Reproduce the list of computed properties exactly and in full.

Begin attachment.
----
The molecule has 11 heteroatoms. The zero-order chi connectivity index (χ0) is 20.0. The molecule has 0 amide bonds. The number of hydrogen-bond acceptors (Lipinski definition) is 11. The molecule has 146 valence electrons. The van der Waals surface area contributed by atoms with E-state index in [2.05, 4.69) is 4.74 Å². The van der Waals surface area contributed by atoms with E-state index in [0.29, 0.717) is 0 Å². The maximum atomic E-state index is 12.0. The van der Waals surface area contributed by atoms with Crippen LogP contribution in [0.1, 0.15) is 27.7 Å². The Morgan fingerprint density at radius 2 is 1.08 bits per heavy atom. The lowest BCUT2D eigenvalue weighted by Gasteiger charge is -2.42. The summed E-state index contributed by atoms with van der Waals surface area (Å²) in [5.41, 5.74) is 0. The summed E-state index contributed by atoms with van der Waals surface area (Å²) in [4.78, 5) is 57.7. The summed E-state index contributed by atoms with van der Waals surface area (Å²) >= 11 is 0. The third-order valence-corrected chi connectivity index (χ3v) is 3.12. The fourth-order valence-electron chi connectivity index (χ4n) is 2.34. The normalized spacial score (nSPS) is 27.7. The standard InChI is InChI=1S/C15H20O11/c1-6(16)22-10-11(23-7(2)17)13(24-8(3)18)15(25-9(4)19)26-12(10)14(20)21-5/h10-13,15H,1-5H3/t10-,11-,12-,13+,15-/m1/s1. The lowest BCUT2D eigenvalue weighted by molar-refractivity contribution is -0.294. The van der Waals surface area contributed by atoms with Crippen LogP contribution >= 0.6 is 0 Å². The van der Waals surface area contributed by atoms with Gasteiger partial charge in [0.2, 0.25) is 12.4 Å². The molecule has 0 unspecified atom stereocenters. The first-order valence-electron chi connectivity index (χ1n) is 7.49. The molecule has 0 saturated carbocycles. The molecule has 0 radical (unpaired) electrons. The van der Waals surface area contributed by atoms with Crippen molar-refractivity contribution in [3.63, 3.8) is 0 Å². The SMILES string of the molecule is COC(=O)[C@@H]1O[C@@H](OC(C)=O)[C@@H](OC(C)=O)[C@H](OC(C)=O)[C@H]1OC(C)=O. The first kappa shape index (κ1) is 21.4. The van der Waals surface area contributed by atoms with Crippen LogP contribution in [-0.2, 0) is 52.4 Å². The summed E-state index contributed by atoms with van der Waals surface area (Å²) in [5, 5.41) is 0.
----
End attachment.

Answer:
The molecule has 11 heteroatoms. The zero-order chi connectivity index (χ0) is 20.0. The molecule has 0 amide bonds. The number of hydrogen-bond acceptors (Lipinski definition) is 11. The molecule has 146 valence electrons. The van der Waals surface area contributed by atoms with E-state index in [2.05, 4.69) is 4.74 Å². The van der Waals surface area contributed by atoms with E-state index in [0.29, 0.717) is 0 Å². The maximum atomic E-state index is 12.0. The van der Waals surface area contributed by atoms with Crippen LogP contribution in [0.1, 0.15) is 27.7 Å². The Morgan fingerprint density at radius 2 is 1.08 bits per heavy atom. The lowest BCUT2D eigenvalue weighted by Gasteiger charge is -2.42. The summed E-state index contributed by atoms with van der Waals surface area (Å²) in [5.41, 5.74) is 0. The summed E-state index contributed by atoms with van der Waals surface area (Å²) in [4.78, 5) is 57.7. The summed E-state index contributed by atoms with van der Waals surface area (Å²) >= 11 is 0. The third-order valence-corrected chi connectivity index (χ3v) is 3.12. The fourth-order valence-electron chi connectivity index (χ4n) is 2.34. The normalized spacial score (nSPS) is 27.7. The standard InChI is InChI=1S/C15H20O11/c1-6(16)22-10-11(23-7(2)17)13(24-8(3)18)15(25-9(4)19)26-12(10)14(20)21-5/h10-13,15H,1-5H3/t10-,11-,12-,13+,15-/m1/s1. The lowest BCUT2D eigenvalue weighted by molar-refractivity contribution is -0.294. The van der Waals surface area contributed by atoms with Crippen LogP contribution >= 0.6 is 0 Å². The van der Waals surface area contributed by atoms with Gasteiger partial charge in [0.2, 0.25) is 12.4 Å². The molecule has 0 unspecified atom stereocenters. The first-order valence-electron chi connectivity index (χ1n) is 7.49. The molecule has 0 saturated carbocycles. The molecule has 0 radical (unpaired) electrons. The van der Waals surface area contributed by atoms with Crippen molar-refractivity contribution in [3.63, 3.8) is 0 Å². The SMILES string of the molecule is COC(=O)[C@@H]1O[C@@H](OC(C)=O)[C@@H](OC(C)=O)[C@H](OC(C)=O)[C@H]1OC(C)=O. The first kappa shape index (κ1) is 21.4. The van der Waals surface area contributed by atoms with Crippen LogP contribution in [-0.2, 0) is 52.4 Å². The summed E-state index contributed by atoms with van der Waals surface area (Å²) in [5, 5.41) is 0.